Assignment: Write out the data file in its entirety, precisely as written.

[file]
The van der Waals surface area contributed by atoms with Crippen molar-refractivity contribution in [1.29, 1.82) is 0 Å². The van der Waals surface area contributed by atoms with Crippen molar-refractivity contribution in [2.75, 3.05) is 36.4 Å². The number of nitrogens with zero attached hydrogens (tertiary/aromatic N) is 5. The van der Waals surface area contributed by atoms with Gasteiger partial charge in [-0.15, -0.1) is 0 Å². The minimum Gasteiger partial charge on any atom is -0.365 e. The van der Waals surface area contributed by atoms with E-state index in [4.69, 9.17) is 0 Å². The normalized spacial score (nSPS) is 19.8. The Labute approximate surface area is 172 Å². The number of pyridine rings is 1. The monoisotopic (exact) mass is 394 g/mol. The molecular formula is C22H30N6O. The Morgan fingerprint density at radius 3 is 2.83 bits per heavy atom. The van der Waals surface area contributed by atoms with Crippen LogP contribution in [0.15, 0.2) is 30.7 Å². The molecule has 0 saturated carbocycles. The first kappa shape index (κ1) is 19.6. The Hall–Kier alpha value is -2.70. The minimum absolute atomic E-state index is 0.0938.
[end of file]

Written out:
The van der Waals surface area contributed by atoms with Crippen molar-refractivity contribution in [1.29, 1.82) is 0 Å². The van der Waals surface area contributed by atoms with Crippen molar-refractivity contribution in [2.75, 3.05) is 36.4 Å². The number of nitrogens with zero attached hydrogens (tertiary/aromatic N) is 5. The van der Waals surface area contributed by atoms with Gasteiger partial charge in [-0.15, -0.1) is 0 Å². The minimum Gasteiger partial charge on any atom is -0.365 e. The van der Waals surface area contributed by atoms with E-state index in [4.69, 9.17) is 0 Å². The normalized spacial score (nSPS) is 19.8. The Labute approximate surface area is 172 Å². The number of pyridine rings is 1. The monoisotopic (exact) mass is 394 g/mol. The molecular formula is C22H30N6O. The Morgan fingerprint density at radius 3 is 2.83 bits per heavy atom. The van der Waals surface area contributed by atoms with Crippen LogP contribution in [0.15, 0.2) is 30.7 Å². The molecule has 0 saturated carbocycles. The first kappa shape index (κ1) is 19.6. The Hall–Kier alpha value is -2.70. The minimum absolute atomic E-state index is 0.0938.